Abstract

The physiological function of NAD(P)H:quinone oxidoreductase (NQO1, DT-diaphorase) is to detoxify potentially reactive quinones by direct transfer of two electrons. A similar detoxification role has not been established for its homologue NRH:quinone oxidoreductase 2 (NQO2). Estrogen quinones, including estradiol(E2)-3,4-Q, generated by estrogen metabolism, are thought to be responsible for estrogen-initiated carcinogenesis. In this investigation, we have shown for the first time that NQO2 catalyzes the reduction of electrophilic estrogen quinones and thereby may act as a detoxification enzyme. ESI and MALDI mass spectrometric binding studies involving E2-3,4-Q with NQO2 clearly support the formation of an enzyme-substrate physical complex. The problem of spontaneous reduction of substrate by cofactor, benzyldihydronicotinamide riboside (BNAH), was successfully overcome by taking advantage of the ping-pong mechanism of NQO2 catalysis. The involvement of the enzyme in the reduction of E2-3,4-Q was further supported by addition of the inhibitor quercetin to the assay mixture. NQO2 is a newly discovered binding site (MT3) of melatonin. However, addition of melatonin to the assay mixture did not affect the catalytic activity of NQO2. Preliminary kinetic studies show that NQO2 is faster in reducing estrogen quinones than its homologue NQO1. Both UV and liquid chromatography-tandem mass spectrometry assays unequivocally corroborate the reduction of estrogen ortho-quinones by NQO2, indicating that it could be a novel target for prevention of breast cancer initiation.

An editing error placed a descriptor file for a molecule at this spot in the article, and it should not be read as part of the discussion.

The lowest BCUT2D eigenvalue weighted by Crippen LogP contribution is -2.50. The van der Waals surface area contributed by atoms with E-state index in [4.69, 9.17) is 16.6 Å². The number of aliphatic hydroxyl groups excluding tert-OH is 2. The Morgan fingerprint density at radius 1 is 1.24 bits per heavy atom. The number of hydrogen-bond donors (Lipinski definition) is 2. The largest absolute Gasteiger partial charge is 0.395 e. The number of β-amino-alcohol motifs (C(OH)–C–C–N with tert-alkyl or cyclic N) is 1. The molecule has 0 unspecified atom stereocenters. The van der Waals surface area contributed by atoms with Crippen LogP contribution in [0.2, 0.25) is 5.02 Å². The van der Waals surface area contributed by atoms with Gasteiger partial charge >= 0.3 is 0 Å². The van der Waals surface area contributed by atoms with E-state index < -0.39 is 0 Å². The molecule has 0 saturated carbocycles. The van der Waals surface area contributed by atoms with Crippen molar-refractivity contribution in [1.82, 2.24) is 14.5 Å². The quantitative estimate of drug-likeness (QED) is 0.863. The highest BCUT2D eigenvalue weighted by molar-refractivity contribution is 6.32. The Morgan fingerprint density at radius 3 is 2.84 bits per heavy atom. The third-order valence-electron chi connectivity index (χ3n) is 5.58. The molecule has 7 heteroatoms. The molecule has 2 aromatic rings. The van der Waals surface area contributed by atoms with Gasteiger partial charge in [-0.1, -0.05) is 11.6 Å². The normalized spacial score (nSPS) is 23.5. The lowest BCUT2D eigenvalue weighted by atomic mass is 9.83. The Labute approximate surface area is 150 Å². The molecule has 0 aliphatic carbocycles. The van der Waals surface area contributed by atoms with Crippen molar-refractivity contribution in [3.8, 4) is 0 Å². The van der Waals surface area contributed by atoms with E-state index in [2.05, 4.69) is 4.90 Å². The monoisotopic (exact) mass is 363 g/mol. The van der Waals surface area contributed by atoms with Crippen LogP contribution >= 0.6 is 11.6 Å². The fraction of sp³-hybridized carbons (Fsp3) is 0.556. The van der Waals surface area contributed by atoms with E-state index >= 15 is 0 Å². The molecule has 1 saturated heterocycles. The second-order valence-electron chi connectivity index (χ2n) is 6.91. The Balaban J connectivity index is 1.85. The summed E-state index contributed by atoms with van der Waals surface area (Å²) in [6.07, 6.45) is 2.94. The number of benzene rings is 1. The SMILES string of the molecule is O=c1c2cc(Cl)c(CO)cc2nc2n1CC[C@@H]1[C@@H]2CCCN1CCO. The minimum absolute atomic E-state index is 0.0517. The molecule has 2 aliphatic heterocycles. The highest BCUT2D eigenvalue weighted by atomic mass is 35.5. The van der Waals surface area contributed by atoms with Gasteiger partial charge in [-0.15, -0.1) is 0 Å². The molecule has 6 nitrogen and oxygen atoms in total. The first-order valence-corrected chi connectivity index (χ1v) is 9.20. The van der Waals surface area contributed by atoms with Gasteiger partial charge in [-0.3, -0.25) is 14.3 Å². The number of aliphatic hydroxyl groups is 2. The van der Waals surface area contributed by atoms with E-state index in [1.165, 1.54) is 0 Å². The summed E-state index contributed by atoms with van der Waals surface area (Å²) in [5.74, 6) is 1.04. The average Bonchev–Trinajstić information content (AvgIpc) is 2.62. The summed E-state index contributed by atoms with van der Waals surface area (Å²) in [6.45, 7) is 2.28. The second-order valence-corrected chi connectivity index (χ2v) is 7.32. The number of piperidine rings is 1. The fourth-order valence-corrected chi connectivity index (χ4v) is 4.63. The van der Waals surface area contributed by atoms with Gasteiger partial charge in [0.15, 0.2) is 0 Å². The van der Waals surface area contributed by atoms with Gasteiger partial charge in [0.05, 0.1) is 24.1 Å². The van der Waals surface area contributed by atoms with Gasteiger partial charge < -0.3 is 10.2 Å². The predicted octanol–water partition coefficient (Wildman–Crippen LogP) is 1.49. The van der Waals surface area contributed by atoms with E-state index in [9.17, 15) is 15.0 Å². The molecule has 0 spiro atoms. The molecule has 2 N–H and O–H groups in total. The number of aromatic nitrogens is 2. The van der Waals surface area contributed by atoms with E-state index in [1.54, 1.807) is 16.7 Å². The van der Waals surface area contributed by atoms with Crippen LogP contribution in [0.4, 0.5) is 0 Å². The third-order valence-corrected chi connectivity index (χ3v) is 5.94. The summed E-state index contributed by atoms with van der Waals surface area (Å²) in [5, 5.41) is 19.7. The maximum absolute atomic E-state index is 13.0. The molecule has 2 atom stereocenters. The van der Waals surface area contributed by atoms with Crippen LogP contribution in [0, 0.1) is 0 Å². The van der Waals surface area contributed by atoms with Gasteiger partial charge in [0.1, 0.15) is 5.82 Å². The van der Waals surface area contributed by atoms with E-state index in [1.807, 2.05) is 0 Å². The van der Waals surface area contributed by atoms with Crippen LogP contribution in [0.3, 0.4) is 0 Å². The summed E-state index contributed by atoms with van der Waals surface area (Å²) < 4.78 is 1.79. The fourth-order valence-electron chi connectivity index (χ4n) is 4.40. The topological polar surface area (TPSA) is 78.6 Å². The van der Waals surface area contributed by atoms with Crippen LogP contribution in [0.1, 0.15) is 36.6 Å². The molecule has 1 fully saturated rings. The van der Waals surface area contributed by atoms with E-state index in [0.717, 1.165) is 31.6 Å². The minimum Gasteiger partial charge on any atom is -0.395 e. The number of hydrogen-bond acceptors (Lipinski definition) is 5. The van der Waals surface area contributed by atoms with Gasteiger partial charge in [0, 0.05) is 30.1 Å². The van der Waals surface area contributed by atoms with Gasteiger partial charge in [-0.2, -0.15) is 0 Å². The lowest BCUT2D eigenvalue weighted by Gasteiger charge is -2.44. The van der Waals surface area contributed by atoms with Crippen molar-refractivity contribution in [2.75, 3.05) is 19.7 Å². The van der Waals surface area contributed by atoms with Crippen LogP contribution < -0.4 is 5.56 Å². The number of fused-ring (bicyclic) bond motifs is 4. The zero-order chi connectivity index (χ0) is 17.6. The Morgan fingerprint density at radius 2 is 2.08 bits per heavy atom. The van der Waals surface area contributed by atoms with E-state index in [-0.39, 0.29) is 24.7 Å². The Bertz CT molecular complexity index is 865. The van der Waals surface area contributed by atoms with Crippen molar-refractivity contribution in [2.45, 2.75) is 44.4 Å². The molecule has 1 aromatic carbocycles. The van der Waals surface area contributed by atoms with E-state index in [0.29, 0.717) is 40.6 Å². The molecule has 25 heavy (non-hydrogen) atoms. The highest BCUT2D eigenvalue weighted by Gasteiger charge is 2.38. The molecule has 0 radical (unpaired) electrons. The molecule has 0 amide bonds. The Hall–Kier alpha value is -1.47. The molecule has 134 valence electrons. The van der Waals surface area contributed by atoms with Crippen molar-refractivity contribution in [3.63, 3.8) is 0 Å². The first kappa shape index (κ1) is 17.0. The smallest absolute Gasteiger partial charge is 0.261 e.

Original languageEnglish (US)
Pages (from-to)253-262
Number of pages10
JournalFree Radical Biology and Medicine
Volume46
Issue number2
DOIs
StatePublished - Jan 15 2009

Keywords

  • Enzyme-substrate complex
  • Estrogen ortho-quinones
  • Kinetics
  • LC-MS
  • MALDI-TOF
  • MT3
  • Melatonin
  • NQO2

ASJC Scopus subject areas

  • Biochemistry
  • Physiology (medical)

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